The robot backed out of the room, and swung its instruments 180 degrees, to the bedroom across the hall.

This door had a dent in it, about knee-height.

Inside, this room was even more barren than the last. And all of the windows had been covered over with black plastic sheeting, the edges taped tightly against the wall. On the ceiling, the air vent had aluminum foil wrapped over it. There was a wardrobe near the door, full of identical changes of clothing: tan cargo pants, black polos, and grey hoodies. There was a bed, neatly made. And there was another old TV, with a VCR under it. But everything else in the room had apparently been crammed into the closet at some point, which was stuffed with books and computer towers and boxes of old video games — and, near the bottom of one stack, an old saxophone case.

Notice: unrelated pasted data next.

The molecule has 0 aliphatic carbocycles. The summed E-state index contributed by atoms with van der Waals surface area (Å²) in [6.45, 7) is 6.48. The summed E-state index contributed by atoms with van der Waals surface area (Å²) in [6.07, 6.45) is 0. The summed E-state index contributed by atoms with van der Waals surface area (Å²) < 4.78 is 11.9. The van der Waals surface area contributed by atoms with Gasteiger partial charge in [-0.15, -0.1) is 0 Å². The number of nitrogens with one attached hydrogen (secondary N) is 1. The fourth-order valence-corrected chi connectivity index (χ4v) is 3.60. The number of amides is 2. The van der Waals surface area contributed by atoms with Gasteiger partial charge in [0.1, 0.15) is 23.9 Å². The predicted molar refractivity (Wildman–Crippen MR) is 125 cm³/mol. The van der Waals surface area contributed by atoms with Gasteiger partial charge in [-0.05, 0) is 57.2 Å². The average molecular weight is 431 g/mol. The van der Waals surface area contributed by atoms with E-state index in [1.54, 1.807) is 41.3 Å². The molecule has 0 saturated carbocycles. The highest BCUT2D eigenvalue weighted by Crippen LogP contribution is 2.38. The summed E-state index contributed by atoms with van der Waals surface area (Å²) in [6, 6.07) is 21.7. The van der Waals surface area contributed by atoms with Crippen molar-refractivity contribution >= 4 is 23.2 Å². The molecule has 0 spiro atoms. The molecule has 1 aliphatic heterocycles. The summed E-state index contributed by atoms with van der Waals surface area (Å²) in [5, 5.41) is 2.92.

There was not a single decoration on any of the walls, in either room.

His initial sweep complete, the bomb technician gave the signal — no traps, no suspects — and the Connecticut State Police, downstairs, swung the battering ram.

* * *

The front door’s deadbolt ripped through the frame, and a column of officers in black body armor came charging across the threshold of the pale yellow house. Simultaneously, another team entered through the garage door.

The rumble of rubber-soled boots came to a rest on the kitchen’s sanded-smooth hardwood floors. The place was spotless, even the dishes in the sink. The sparkling counters were platinum-granite, and there was a matching cutting board. The indicator light on the dishwasher glowed blue: “sanitized and clean.”

An officer checked under the sink. There were some pairs of disposable nitrile gloves in the trash, along with some apple cores, sliced out neatly with a knife.